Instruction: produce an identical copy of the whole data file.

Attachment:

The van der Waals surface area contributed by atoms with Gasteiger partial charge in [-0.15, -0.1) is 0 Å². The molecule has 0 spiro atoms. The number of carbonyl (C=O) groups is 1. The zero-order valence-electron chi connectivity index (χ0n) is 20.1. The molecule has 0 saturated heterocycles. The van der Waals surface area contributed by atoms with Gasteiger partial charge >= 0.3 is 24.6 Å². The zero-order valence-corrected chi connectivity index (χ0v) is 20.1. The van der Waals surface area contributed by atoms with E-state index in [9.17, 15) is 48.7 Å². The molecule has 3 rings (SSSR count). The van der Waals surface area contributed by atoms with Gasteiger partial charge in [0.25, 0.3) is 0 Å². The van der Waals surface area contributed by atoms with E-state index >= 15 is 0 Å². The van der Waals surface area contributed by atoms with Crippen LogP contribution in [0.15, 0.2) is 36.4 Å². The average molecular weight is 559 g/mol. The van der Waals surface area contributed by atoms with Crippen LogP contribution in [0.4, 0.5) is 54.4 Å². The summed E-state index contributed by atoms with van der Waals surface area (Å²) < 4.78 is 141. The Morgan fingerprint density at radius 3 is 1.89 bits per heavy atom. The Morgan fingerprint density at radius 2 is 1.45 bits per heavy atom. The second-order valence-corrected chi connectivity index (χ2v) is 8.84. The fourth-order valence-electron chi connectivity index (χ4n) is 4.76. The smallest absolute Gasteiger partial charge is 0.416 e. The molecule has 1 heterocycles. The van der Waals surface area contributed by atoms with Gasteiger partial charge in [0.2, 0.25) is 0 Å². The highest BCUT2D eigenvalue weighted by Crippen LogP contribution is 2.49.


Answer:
The van der Waals surface area contributed by atoms with Gasteiger partial charge in [-0.15, -0.1) is 0 Å². The molecule has 0 spiro atoms. The number of carbonyl (C=O) groups is 1. The zero-order valence-electron chi connectivity index (χ0n) is 20.1. The molecule has 0 saturated heterocycles. The van der Waals surface area contributed by atoms with Gasteiger partial charge >= 0.3 is 24.6 Å². The zero-order valence-corrected chi connectivity index (χ0v) is 20.1. The van der Waals surface area contributed by atoms with E-state index in [9.17, 15) is 48.7 Å². The molecule has 3 rings (SSSR count). The van der Waals surface area contributed by atoms with Gasteiger partial charge in [0.25, 0.3) is 0 Å². The van der Waals surface area contributed by atoms with E-state index >= 15 is 0 Å². The van der Waals surface area contributed by atoms with Crippen LogP contribution in [0.15, 0.2) is 36.4 Å². The average molecular weight is 559 g/mol. The van der Waals surface area contributed by atoms with Crippen LogP contribution in [0.4, 0.5) is 54.4 Å². The summed E-state index contributed by atoms with van der Waals surface area (Å²) < 4.78 is 141. The Morgan fingerprint density at radius 3 is 1.89 bits per heavy atom. The Morgan fingerprint density at radius 2 is 1.45 bits per heavy atom. The second-order valence-corrected chi connectivity index (χ2v) is 8.84. The fourth-order valence-electron chi connectivity index (χ4n) is 4.76. The smallest absolute Gasteiger partial charge is 0.416 e. The molecule has 1 heterocycles. The van der Waals surface area contributed by atoms with Gasteiger partial charge in [0.2, 0.25) is 0 Å². The highest BCUT2D eigenvalue weighted by Crippen LogP contribution is 2.49.